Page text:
rendant company insured all of the prop
erty of the petitioner agninst loss by Are
to the amount of ?70o.
Mrs. Phillips now alleges that she
notified the defendant company of the
destruction of her property in Bolton by'
Are and also furnished the company with
proof of her loss. Sho claims that the de
fendant company has not paid, has re
fused and still refuses' to pay her the
amount of $700, or any part thereof. It is
for this sum with damages that the plain
tiff brings suit.
The sheriff has been ordered to attach
the goods, chattels or estate of the Union
Mutual Fire Insurance company of Mont
pelier. GET A BUSINESS TRAINING
We are busy day and evening. You
can join at any time for any course.
Write or 'phone 7057 for terms.
Vtrmont Buslnais Colltgs
No Time Like
the present to look up
flro Insurance on your
property. Present local
conditions win not war
rant you taking any
chances. Seo us to-day
not to-morrow.
The T. S. Pck
Insurance Agency
INSURANCE HH,BAGE
IH -Collrw -trrrf 111
RaUh. 18W. laoopa. IM
IIS.
BOX COMPANY GET LOCATION
Will Have Second Story of New
Chocolate Factory.
Expect to Resume Operation In Thirty
DaysOrder Sow llclnn Filled
for I.ocnl Company by Con
cern In Other State.
Three weeks from to-day, the National
Paper Tube & Box company will resume
operations. Tho business will be located
In the second story of the main building
of tho Vermont Milk Chocolate company's
plant on l'lne street. This was decided
on Thursday.
Workmen began laying the flooring of
tho second story Thursday, and the now
machlnory with which tho works Is to bo
equipped is already on tho way. Tho de
tails as given out Thursday contomplate
tho Installation of a flrBt-class printing
office ns well ns the most serviceable
mchlncry for tho manufacture of round
pasteboard containers. These containers
are to replace the ones formerly mado of
tin, because of tho high price of this
metal.
Tho company had soveral largo orders to
fill nt the time their plant In the nnnex
to tho old skating rink building was
burned. Already these havo been aug
mented, and in order to keep faith with
customers, tho company has sent out
many of tho hurry-up orders to manu
facturing concerns In nearby States. This
was dono to supply their patrons nnd re
tain their patronage.
Tho National Paper Tube & Box com
pany decided to accept the offer of the
Vermont Milk Chocolate company of the
second floor of the main building, when It
was learned that tho Chocolate company
would bo unable to Install machinery for
tho full opomtlon of the plant at this tlmo
becauso of war conditions. Tho Chocolate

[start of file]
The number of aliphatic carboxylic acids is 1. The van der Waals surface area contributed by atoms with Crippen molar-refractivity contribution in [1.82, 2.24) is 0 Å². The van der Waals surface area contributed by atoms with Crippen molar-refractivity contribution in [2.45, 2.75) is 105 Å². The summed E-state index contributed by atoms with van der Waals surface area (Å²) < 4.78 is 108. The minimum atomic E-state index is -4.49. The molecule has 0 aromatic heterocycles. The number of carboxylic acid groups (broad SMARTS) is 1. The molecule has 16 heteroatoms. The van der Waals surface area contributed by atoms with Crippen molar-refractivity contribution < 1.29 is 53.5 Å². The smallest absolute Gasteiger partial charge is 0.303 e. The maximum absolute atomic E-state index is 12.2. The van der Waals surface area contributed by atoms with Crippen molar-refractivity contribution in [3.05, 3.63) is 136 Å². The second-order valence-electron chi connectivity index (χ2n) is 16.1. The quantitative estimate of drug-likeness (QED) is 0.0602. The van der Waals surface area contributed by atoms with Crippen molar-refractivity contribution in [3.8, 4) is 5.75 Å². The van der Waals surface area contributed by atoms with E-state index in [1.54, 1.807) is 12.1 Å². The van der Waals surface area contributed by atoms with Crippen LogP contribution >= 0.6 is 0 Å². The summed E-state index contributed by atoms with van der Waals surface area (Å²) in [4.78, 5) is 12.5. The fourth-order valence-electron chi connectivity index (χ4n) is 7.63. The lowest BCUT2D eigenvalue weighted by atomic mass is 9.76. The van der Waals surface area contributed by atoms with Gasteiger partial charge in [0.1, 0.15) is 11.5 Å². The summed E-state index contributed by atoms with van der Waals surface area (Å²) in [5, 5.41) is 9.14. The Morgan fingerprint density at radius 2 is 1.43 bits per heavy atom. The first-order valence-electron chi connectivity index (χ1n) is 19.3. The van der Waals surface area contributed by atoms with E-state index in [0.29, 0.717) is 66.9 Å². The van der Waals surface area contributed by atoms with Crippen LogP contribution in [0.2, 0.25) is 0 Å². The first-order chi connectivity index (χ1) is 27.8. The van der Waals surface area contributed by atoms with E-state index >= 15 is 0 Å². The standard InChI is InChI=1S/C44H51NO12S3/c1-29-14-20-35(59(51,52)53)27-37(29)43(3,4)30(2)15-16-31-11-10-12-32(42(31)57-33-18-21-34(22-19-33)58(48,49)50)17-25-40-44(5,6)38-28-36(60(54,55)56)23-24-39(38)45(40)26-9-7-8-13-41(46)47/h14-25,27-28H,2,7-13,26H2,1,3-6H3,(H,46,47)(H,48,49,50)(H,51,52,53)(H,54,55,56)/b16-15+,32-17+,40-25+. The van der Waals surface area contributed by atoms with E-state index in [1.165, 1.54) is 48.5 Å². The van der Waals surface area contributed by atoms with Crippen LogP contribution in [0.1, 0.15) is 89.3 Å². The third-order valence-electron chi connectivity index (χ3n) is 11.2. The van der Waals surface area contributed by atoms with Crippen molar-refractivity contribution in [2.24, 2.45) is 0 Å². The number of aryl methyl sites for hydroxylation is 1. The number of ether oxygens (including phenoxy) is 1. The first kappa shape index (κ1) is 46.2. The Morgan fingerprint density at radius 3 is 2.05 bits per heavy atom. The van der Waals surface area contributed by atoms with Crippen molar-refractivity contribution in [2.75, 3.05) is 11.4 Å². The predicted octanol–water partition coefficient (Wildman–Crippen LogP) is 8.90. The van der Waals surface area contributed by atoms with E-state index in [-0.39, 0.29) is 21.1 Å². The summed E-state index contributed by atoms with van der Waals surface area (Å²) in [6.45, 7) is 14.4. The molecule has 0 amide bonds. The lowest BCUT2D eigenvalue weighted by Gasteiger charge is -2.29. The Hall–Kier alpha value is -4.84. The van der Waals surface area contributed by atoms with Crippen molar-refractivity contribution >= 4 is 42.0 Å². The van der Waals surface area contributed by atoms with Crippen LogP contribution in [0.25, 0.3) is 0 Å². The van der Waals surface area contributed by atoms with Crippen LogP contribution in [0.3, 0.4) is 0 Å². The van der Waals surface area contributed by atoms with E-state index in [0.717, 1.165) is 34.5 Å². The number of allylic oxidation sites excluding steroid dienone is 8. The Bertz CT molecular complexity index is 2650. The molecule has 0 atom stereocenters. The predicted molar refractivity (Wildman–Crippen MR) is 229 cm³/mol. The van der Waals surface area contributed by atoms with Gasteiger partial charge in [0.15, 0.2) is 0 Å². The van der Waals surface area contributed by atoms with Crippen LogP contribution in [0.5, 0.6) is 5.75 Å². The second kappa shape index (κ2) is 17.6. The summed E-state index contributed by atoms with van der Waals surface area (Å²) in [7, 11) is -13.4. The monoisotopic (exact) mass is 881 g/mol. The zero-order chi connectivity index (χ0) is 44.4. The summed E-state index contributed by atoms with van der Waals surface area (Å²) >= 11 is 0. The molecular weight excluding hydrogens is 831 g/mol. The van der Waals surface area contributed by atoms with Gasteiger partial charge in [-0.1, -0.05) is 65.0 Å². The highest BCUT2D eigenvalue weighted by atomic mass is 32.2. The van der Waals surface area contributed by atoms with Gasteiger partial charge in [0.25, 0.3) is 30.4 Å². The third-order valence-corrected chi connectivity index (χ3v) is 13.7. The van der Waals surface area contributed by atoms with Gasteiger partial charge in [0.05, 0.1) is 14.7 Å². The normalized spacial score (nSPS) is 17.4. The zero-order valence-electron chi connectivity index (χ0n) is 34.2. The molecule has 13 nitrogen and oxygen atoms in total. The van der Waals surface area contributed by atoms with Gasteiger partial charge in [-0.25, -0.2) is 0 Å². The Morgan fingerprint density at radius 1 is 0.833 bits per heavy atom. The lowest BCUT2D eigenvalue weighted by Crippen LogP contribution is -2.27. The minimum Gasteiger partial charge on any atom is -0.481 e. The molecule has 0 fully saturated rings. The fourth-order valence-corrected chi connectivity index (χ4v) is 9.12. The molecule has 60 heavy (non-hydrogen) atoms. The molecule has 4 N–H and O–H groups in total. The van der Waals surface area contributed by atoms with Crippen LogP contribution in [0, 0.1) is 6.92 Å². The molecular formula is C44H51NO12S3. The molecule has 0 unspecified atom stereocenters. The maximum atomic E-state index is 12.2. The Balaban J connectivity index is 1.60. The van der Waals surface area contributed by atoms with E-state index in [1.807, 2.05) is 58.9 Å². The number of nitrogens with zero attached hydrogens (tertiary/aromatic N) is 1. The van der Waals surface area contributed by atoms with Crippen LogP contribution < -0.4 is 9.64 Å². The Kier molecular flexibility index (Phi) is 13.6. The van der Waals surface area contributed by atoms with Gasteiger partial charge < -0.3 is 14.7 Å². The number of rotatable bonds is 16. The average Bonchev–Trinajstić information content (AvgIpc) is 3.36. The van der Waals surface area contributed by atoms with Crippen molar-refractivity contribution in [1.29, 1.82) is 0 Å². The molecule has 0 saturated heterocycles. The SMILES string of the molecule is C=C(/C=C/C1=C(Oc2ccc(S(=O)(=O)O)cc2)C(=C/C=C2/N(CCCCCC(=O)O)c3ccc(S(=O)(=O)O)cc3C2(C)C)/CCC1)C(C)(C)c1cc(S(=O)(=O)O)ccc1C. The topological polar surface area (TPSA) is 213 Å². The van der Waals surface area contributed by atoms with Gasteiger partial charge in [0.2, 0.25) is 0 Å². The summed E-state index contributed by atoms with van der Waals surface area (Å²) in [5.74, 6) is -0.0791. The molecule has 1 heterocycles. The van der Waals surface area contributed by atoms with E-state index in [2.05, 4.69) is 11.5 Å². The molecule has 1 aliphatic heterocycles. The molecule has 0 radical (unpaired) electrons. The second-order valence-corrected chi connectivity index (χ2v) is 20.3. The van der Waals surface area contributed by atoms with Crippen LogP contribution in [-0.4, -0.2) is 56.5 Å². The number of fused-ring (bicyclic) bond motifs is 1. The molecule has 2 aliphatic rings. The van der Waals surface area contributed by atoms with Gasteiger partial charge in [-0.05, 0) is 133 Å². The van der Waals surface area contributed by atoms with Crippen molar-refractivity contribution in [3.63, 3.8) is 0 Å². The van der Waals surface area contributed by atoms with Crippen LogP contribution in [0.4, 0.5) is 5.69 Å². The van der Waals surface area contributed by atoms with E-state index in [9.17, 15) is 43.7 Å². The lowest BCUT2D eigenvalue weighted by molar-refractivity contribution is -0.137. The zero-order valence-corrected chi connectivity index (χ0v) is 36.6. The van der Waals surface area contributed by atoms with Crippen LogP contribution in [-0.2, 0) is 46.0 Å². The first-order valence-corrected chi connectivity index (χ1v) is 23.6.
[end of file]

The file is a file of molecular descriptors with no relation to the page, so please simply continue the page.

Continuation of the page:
company thus gives tho Paper Tube & Box
peoplo an opportunity to look nround bo
fore deciding to build a modern plant for
their growing Industry.
C. S. Lord, the treasurer of tho Paper
Tube & Box company, was responsiblo In
no small way for an easy adjustment of
the flro loss with the Insurance people,
becauso of tho detailed manner In which
the business books of tho concern were
kept. Only1 30 mluutos were occupied In
adjusting tho loss suffered by tho concern.
.and Mr. Lord was buL$30 out of tho way
in his calculations as to tho fire loss.
POTATO WEEK PLANNED.
Xext Drive of th- Xntlonnl Food Ad
ministration. A national potato week Is the next drive
which the food administration of the na
tion is to push. A circular setting forth
tho Important points upon which emphasis
should be lnld In connection with this
week has been received by E. L. Ingalls
of the State agricultural extension staff.
This bulletin brings out the following
three points: (1) That there should be
wider knowledgo of tho value of the
potato In dally life; (2) that we should
emphasize the use of the potato as a
substitute for wheat in many cases In the
homo; (3) because of the Imperative de
mand that we' should save moro wheat. It
Is necessary that we develop the pos
sibilities of home-made potato starch and
use of the same in cooking, that we should
learn the proper grading, selection nnd
marketing of potatoes and the selection of
seed for next season's work. The proper
storing or the potato crop Is an Item which
should also receive much attention, nc
cording to tho bulletin.
VT. YBTRRI.YAIIIAX MAY I1R .MAJOR.
(From tho Wisconsin State Journal).
Dr. Frederick B. Hadley, veterinarian
at tho Agricultural Experiment station.
University of Wisconsin, has been re
commended by the proper' authorities for
a major's commission In the United States
army veterinary service. Dr. Hadley has
taken his pliyslclal examination at Chi
cago and holds himself In readiness to
report for duty at Washington, D. C,
within a few weeks.
A major's commission is ns high a
rank as tho veterinary branch of tho
arrays now nfford under tho present
organization. It Is not unlikely that the
army veterinarians will see service In
France before long.
Dr. Hadley is a native of Burlington,
Vt., and a graduate of the Ohio State uni
versity. Mo spent two years after his
graduation ns Instructor In veterinary
science In tho Washington State college
at Pullman. Ho served one year as as
sistant professor In the Veterinary college
of Ohio Stato university, coming to Wis
consin In 1910.
UUVICIJ 5UUU1CQ1
For ovcr69 vearsSodetv' n
Women nil nvrr
world have used it to
obtain creator bcautv
L and to keep their appear
.ance always at its best.
Gouraud's .
Oriental Cream
Send 10c for Trial Site
VERB. T. HOPKINS & SON, New York